The terrible intimacy of @.
Negative and critical reviews are essential. They make people think about what they're consuming. They provide necessary information that a glowing review might skip over in favor of going "yay yay yay" a lot. They matter. Now, that doesn't mean I'm going to link them, because this is my space, and it doesn't mean I'm going to wander into the terrifying depths of the Amazon rabbit hole, where "this book contained the letter 'c'" is considered a legit reason to pan something. I have a vague sense of self-preservation, and while I may be glad those reviews are out there, I'm not going to go seeking them out.
But here is the thing. Many people @-check me on Twitter. "Just finished the new @seananmcguire," or "Wow candy corn @seananmcguire must be thrilled." And this is great, this lets me talk to people and see who's talking about what. I enjoy the closeness of conversation engendered by use of the @ system. Except...
Except some people seem to forget that the people you @-check can actually see what you're saying about them, because you're saying it to them. I've had to stop clicking review links on Twitter, because there are two conventions colliding when someone @-checks me on a negative review: the Twitter social contract, which says that "Thank you!" and other interaction is appropriate, and the writer/reviewer social contract, which says that I will not engage with a negative review in any space. I don't really want to thank people for negative reviews. It seems disingenuous. I also don't want to get flagged as an "attack author" for saying "Well, I'm sorry you felt that way" whenever someone links me to their one-star take down of my latest work. But at the same time, I feel like I was invited to the conversation; after all, including my Twitter handle guarantees that you'll show up in my feed.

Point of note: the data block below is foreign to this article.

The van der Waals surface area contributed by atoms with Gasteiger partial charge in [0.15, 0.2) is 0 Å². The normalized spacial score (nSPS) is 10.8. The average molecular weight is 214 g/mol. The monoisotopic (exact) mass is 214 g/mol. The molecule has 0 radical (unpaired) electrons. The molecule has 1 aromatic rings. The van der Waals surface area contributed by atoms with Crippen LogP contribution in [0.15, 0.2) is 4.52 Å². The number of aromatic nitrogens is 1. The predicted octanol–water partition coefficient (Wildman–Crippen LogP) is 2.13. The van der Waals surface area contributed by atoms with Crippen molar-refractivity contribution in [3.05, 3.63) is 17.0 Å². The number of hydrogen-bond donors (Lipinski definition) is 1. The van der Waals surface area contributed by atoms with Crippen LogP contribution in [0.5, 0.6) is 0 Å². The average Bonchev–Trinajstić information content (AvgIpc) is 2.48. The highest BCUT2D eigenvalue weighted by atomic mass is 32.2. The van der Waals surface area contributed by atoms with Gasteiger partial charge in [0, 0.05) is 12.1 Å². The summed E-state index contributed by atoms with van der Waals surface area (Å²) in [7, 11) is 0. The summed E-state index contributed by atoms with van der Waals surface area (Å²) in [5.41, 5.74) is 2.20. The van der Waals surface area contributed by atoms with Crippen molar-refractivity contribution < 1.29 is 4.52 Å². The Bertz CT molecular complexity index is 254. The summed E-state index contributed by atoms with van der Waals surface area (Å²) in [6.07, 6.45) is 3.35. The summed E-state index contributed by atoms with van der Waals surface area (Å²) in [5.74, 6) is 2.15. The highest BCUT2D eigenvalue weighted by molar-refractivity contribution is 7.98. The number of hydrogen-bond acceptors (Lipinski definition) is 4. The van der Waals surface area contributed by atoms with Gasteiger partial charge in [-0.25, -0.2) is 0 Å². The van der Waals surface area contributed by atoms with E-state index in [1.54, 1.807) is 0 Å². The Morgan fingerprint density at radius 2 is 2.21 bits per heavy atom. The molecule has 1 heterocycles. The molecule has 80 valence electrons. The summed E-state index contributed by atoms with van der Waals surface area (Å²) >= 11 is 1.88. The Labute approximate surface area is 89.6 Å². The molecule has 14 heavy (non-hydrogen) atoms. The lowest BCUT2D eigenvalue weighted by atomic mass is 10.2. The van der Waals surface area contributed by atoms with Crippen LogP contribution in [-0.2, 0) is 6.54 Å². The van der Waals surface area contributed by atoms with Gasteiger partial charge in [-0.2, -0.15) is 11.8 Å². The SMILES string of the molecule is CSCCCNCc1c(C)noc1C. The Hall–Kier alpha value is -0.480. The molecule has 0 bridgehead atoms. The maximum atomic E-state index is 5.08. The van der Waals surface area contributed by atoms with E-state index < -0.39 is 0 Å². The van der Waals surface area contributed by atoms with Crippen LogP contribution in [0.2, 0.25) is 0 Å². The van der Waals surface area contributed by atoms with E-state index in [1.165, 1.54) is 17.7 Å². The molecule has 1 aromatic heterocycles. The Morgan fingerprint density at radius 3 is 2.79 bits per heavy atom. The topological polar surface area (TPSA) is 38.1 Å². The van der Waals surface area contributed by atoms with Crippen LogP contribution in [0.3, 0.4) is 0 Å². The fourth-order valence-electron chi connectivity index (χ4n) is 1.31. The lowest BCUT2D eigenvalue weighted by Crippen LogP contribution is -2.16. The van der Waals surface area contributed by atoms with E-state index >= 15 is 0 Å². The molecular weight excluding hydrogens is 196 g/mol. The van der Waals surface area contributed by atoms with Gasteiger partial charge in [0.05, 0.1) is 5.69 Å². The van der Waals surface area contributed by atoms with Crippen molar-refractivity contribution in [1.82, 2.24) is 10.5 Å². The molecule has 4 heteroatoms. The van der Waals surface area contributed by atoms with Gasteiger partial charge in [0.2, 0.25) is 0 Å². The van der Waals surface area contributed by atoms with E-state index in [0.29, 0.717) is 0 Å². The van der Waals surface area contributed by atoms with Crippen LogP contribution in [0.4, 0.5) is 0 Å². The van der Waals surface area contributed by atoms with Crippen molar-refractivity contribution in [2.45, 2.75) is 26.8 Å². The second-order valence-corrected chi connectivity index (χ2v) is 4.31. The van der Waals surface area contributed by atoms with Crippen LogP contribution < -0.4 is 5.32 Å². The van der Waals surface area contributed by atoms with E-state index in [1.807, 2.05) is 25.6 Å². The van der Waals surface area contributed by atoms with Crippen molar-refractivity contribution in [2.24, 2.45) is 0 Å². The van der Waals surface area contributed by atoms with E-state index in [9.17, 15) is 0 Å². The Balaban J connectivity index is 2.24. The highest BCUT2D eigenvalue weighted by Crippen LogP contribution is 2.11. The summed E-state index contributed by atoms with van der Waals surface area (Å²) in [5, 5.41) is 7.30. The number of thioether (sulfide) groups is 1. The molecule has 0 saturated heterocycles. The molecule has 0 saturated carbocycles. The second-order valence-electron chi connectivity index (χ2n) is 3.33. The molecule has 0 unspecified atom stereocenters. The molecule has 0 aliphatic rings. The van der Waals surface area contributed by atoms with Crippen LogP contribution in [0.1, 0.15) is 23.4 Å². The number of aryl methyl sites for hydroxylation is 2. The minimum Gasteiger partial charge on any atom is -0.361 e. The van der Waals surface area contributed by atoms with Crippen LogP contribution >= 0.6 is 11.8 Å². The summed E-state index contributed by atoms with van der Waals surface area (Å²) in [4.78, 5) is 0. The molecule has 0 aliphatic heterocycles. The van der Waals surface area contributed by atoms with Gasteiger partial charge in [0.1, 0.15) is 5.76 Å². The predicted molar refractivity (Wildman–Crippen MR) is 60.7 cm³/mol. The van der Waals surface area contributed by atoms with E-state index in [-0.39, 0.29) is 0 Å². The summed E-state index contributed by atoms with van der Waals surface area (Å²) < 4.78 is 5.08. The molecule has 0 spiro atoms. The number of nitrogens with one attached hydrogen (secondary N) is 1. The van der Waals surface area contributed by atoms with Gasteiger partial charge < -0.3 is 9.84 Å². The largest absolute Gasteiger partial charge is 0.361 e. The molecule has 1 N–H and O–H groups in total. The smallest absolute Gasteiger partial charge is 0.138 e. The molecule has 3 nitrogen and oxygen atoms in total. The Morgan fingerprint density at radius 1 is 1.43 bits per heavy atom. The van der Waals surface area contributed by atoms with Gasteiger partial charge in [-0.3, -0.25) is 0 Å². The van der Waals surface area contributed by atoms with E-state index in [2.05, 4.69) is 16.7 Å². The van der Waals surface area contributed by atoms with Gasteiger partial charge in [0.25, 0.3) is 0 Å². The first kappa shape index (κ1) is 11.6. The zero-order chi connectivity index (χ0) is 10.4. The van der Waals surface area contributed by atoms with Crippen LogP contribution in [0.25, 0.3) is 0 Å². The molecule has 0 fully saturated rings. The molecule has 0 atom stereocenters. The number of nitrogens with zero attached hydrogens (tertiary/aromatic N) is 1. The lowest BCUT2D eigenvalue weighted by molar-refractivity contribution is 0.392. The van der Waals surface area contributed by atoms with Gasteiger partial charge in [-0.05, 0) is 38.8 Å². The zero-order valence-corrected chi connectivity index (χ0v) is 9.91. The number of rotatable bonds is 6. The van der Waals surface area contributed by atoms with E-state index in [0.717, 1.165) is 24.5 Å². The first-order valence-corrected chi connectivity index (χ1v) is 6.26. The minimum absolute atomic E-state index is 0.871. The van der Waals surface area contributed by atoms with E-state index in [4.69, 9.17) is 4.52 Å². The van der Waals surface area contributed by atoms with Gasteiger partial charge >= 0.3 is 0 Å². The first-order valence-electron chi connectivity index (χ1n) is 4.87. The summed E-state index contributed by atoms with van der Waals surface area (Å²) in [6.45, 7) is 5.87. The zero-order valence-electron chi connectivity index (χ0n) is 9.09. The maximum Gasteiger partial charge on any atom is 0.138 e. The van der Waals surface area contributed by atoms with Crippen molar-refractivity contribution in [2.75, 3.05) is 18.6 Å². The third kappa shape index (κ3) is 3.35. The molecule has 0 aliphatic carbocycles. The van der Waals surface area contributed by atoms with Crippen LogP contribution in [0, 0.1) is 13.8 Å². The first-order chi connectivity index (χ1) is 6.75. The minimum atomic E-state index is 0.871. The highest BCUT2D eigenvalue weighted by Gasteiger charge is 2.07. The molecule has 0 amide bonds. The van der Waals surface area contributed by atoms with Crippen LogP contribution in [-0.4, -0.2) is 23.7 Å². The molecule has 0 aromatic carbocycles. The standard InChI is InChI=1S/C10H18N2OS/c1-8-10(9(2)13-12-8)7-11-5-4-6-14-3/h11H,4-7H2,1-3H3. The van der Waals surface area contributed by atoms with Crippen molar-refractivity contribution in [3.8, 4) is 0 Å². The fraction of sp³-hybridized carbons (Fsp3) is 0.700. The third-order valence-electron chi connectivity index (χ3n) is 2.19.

I actually spend a lot of time feeling faintly awkward and unsure, because people will @ me the weirdest things. Someone decided to tell me via Twitter that they felt like one of my books had been phoned-in. Um. I'm sorry you feel that way? But I have no place in this conversation. Everyone's feelings about media are valid, period. Everyone has the right to like or dislike things, even problematic things, and not need to defend themselves. But there's a big difference between a negative review, or a conversation to which I am not invited, and walking up to me and announcing "I hate your work." I am not allowed to respond in any substantive way. It's not my place. I don't get to dictate how you feel about a thing. So it winds up feeling attack-y, in a way that a simple bad review does not.
I think it's important to remember that when you @-check a person, you are inviting them to the conversation, and you may consequentially be inviting them to respond. They have been tagged; they are a part of the discussion now. And it's a little unfair to invite them in if you know they're not allowed to join. It hurts.
I am powerless before the terrible intimacy of @.